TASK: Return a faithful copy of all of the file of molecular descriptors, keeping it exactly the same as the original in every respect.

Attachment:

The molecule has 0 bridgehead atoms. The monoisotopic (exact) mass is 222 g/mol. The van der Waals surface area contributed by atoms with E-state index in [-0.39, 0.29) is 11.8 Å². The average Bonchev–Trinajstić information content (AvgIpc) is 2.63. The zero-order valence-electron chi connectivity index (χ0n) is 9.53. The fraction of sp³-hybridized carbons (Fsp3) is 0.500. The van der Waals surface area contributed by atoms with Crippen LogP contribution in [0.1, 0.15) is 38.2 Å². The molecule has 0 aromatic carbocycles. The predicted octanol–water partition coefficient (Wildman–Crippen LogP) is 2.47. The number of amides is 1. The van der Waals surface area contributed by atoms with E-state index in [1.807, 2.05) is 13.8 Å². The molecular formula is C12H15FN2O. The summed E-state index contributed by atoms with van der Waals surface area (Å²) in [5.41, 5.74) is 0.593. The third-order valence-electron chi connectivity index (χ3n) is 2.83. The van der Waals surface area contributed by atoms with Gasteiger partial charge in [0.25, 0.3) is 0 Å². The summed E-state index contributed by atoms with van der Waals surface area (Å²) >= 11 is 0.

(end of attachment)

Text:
The molecule has 0 bridgehead atoms. The monoisotopic (exact) mass is 222 g/mol. The van der Waals surface area contributed by atoms with E-state index in [-0.39, 0.29) is 11.8 Å². The average Bonchev–Trinajstić information content (AvgIpc) is 2.63. The zero-order valence-electron chi connectivity index (χ0n) is 9.53. The fraction of sp³-hybridized carbons (Fsp3) is 0.500. The van der Waals surface area contributed by atoms with Crippen LogP contribution in [0.1, 0.15) is 38.2 Å². The molecule has 0 aromatic carbocycles. The predicted octanol–water partition coefficient (Wildman–Crippen LogP) is 2.47. The number of amides is 1. The van der Waals surface area contributed by atoms with E-state index in [1.807, 2.05) is 13.8 Å². The molecular formula is C12H15FN2O. The summed E-state index contributed by atoms with van der Waals surface area (Å²) in [5.41, 5.74) is 0.593. The third-order valence-electron chi connectivity index (χ3n) is 2.83. The van der Waals surface area contributed by atoms with Gasteiger partial charge in [0.25, 0.3) is 0 Å². The summed E-state index contributed by atoms with van der Waals surface area (Å²) >= 11 is 0.